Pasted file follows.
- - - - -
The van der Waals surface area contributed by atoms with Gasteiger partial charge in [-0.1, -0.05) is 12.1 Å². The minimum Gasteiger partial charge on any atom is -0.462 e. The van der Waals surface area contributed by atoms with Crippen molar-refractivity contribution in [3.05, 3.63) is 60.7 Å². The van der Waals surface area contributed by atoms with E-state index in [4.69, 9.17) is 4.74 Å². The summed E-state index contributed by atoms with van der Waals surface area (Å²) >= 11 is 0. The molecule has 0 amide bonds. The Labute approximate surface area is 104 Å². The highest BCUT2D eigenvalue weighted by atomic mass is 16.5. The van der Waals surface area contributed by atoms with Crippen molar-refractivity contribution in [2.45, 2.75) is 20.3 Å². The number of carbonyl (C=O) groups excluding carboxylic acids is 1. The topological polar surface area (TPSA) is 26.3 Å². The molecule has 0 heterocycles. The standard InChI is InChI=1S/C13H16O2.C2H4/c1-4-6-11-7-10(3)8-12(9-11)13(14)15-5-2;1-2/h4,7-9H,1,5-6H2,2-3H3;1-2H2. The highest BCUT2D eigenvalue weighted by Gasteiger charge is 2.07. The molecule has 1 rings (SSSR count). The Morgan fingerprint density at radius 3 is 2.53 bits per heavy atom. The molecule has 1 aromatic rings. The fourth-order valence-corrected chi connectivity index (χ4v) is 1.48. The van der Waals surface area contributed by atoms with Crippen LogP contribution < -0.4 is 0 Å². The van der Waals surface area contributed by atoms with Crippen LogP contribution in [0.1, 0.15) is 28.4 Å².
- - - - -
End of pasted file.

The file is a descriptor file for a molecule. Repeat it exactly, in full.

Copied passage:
The van der Waals surface area contributed by atoms with Gasteiger partial charge in [-0.1, -0.05) is 12.1 Å². The minimum Gasteiger partial charge on any atom is -0.462 e. The van der Waals surface area contributed by atoms with Crippen molar-refractivity contribution in [3.05, 3.63) is 60.7 Å². The van der Waals surface area contributed by atoms with E-state index in [4.69, 9.17) is 4.74 Å². The summed E-state index contributed by atoms with van der Waals surface area (Å²) >= 11 is 0. The molecule has 0 amide bonds. The Labute approximate surface area is 104 Å². The highest BCUT2D eigenvalue weighted by atomic mass is 16.5. The van der Waals surface area contributed by atoms with Crippen molar-refractivity contribution in [2.45, 2.75) is 20.3 Å². The number of carbonyl (C=O) groups excluding carboxylic acids is 1. The topological polar surface area (TPSA) is 26.3 Å². The molecule has 0 heterocycles. The standard InChI is InChI=1S/C13H16O2.C2H4/c1-4-6-11-7-10(3)8-12(9-11)13(14)15-5-2;1-2/h4,7-9H,1,5-6H2,2-3H3;1-2H2. The highest BCUT2D eigenvalue weighted by Gasteiger charge is 2.07. The molecule has 1 rings (SSSR count). The Morgan fingerprint density at radius 3 is 2.53 bits per heavy atom. The molecule has 1 aromatic rings. The fourth-order valence-corrected chi connectivity index (χ4v) is 1.48. The van der Waals surface area contributed by atoms with Crippen LogP contribution < -0.4 is 0 Å². The van der Waals surface area contributed by atoms with Crippen LogP contribution in [0.1, 0.15) is 28.4 Å².